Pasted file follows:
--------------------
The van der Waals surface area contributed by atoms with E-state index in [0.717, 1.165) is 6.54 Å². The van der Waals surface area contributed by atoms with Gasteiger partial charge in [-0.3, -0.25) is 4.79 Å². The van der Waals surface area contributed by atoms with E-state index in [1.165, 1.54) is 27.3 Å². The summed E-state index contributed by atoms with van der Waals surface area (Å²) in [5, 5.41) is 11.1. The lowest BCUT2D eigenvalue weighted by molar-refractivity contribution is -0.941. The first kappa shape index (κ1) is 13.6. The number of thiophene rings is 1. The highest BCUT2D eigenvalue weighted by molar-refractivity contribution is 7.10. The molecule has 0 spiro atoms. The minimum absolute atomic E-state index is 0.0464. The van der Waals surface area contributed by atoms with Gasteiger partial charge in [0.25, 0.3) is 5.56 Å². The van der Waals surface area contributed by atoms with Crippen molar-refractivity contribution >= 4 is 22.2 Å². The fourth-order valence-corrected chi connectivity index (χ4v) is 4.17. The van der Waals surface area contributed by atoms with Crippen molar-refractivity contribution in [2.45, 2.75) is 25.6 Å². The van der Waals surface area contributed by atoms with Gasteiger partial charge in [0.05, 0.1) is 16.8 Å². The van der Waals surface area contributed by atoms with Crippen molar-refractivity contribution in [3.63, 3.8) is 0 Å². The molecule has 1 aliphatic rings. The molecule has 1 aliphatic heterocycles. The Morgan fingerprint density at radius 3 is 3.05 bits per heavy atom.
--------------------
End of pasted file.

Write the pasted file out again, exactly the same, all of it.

The van der Waals surface area contributed by atoms with E-state index in [0.717, 1.165) is 6.54 Å². The van der Waals surface area contributed by atoms with Gasteiger partial charge in [-0.3, -0.25) is 4.79 Å². The van der Waals surface area contributed by atoms with E-state index in [1.165, 1.54) is 27.3 Å². The summed E-state index contributed by atoms with van der Waals surface area (Å²) in [5, 5.41) is 11.1. The lowest BCUT2D eigenvalue weighted by molar-refractivity contribution is -0.941. The first kappa shape index (κ1) is 13.6. The number of thiophene rings is 1. The highest BCUT2D eigenvalue weighted by molar-refractivity contribution is 7.10. The molecule has 0 spiro atoms. The minimum absolute atomic E-state index is 0.0464. The van der Waals surface area contributed by atoms with Gasteiger partial charge in [0.25, 0.3) is 5.56 Å². The van der Waals surface area contributed by atoms with Crippen molar-refractivity contribution >= 4 is 22.2 Å². The fourth-order valence-corrected chi connectivity index (χ4v) is 4.17. The van der Waals surface area contributed by atoms with Crippen molar-refractivity contribution in [2.45, 2.75) is 25.6 Å². The van der Waals surface area contributed by atoms with Gasteiger partial charge in [0.05, 0.1) is 16.8 Å². The van der Waals surface area contributed by atoms with Crippen molar-refractivity contribution in [3.63, 3.8) is 0 Å². The molecule has 1 aliphatic rings. The molecule has 1 aliphatic heterocycles. The Morgan fingerprint density at radius 3 is 3.05 bits per heavy atom.